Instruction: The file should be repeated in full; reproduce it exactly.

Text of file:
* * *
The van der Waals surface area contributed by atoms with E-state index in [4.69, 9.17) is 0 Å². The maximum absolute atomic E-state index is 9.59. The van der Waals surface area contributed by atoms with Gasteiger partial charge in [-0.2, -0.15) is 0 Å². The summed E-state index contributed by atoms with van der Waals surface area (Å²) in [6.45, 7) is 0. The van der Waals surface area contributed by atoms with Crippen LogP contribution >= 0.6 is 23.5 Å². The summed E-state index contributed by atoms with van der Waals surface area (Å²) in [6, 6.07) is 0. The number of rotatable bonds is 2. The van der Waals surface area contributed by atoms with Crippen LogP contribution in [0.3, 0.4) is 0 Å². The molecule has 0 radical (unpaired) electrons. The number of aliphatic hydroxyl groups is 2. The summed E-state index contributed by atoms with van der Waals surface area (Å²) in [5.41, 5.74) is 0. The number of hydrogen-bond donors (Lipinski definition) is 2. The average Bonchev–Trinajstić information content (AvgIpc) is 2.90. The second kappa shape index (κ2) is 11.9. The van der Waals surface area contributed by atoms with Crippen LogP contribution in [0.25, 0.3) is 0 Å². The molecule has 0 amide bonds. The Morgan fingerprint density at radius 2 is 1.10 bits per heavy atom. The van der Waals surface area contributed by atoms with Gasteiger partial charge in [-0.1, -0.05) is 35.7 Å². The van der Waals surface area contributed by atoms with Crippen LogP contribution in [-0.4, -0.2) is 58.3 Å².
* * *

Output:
The van der Waals surface area contributed by atoms with E-state index in [4.69, 9.17) is 0 Å². The maximum absolute atomic E-state index is 9.59. The van der Waals surface area contributed by atoms with Gasteiger partial charge in [-0.2, -0.15) is 0 Å². The summed E-state index contributed by atoms with van der Waals surface area (Å²) in [6.45, 7) is 0. The van der Waals surface area contributed by atoms with Crippen LogP contribution >= 0.6 is 23.5 Å². The summed E-state index contributed by atoms with van der Waals surface area (Å²) in [6, 6.07) is 0. The number of rotatable bonds is 2. The van der Waals surface area contributed by atoms with Crippen LogP contribution in [0.3, 0.4) is 0 Å². The molecule has 0 radical (unpaired) electrons. The number of aliphatic hydroxyl groups is 2. The summed E-state index contributed by atoms with van der Waals surface area (Å²) in [5.41, 5.74) is 0. The number of hydrogen-bond donors (Lipinski definition) is 2. The average Bonchev–Trinajstić information content (AvgIpc) is 2.90. The second kappa shape index (κ2) is 11.9. The van der Waals surface area contributed by atoms with Crippen LogP contribution in [0.25, 0.3) is 0 Å². The molecule has 0 amide bonds. The Morgan fingerprint density at radius 2 is 1.10 bits per heavy atom. The van der Waals surface area contributed by atoms with Gasteiger partial charge in [-0.1, -0.05) is 35.7 Å². The van der Waals surface area contributed by atoms with Crippen LogP contribution in [-0.4, -0.2) is 58.3 Å².